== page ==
When I needed an MRI to speed up getting into my surgeon's office, I called multiple doctors to get the prescription and ended up with two.  Same for muscle relaxer.  Both were extreme circumstances, but when one doctor us under-performing look for one that will help.  In both cases it was the specialists office that didn't call me back, but my GP was very helpful.

    Bruce

    Read my story at Bruce - My Story
    ACDF C4-C5-C6-C7, and getting better every day
    It has been a process of healing, learning, exercising, and resting - and figuring out when to do which.

  • hvillshhvills Suzhou, ChinaPosts: 971

    Kimmy...

    I 100% agree with Bruce... if you are not happy with your current pain doctor by all means get a new one. 

     What surgery did you have?  When?      

    Harry - 65 year old male...
    PLIF L4-L5-S1 due to disc degeneration... May 23, 2013
    PLIF L5-S1 due to failed fusion and broken screw... Jan 19, 2015
    Microdiscectomy, decompression L3-L4 due to herniated disc... Jan 19, 2015
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  • RNinPainRRNinPain Philadelphia Posts: 1
    Hi Kimmy72,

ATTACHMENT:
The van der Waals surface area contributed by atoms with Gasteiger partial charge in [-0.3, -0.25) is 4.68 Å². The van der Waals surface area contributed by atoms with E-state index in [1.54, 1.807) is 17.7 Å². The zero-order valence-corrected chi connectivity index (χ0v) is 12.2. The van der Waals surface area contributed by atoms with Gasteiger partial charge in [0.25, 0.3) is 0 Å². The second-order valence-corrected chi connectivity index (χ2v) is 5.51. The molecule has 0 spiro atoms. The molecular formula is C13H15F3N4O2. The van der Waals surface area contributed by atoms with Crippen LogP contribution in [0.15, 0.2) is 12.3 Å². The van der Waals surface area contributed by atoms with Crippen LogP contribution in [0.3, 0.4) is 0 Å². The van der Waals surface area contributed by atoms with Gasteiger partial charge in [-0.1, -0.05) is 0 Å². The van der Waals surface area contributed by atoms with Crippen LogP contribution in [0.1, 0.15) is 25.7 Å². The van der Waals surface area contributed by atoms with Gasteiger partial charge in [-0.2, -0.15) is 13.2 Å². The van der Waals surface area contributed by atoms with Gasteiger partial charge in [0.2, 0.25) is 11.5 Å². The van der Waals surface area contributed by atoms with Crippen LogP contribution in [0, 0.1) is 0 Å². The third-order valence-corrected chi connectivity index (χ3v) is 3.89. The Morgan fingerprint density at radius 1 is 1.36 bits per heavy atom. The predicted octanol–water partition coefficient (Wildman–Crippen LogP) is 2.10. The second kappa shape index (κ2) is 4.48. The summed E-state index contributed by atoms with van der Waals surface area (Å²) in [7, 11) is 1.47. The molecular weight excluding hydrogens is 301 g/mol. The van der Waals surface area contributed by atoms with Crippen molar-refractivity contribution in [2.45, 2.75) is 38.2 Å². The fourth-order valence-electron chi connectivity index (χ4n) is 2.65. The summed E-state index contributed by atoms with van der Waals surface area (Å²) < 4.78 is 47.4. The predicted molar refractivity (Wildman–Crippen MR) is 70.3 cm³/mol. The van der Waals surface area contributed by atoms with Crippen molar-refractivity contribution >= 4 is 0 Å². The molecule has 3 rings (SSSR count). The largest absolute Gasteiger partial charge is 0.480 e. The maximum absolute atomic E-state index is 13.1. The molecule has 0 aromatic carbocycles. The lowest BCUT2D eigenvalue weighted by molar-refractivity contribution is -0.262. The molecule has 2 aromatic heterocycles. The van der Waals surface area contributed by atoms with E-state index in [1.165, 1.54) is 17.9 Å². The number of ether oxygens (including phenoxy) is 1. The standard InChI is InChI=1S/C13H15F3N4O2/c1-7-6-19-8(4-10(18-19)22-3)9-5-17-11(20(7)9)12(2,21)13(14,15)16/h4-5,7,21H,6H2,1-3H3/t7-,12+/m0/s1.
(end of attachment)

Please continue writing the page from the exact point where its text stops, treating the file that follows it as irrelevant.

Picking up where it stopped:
I do have experience changing PM, but let me start by saying that many patients switch practices for all types of reasons. This should not be considered a "red flag" just because it's pain management. Especially since you say you have only been to one PM clinic. Insurance changes made me have to switch providers one time. The other time was because I felt the Dr. and I had gone as far as he could take me and it was time to move on. (You can use whichever excuse you want when asked why you want to switch dr's but I recommend not sounding resentful to your current PM for any reason).  
    I did not have much of a problem except how long it can take for a "New Patient" appointment at a PM office. I mean, it can take weeks to months. They will not accept you as a patient at most offices if you have already been treated at another PM office UNLESS you have your medical records sent to them. This should not be a problem. Even for patients who have been "fired" or kicked out of their PM, the office still must forward a copy of your medical records when you request them too. Most PMs will require you to sign a contract and will fire you if you do not adhere to it.  Make sure you look around to find the right PM for your needs. Read reviews on the PM and their office staff!  Ask your PCP for a recommendation, or friends/family for theirs. I actually got my current PMs info from my previous PM!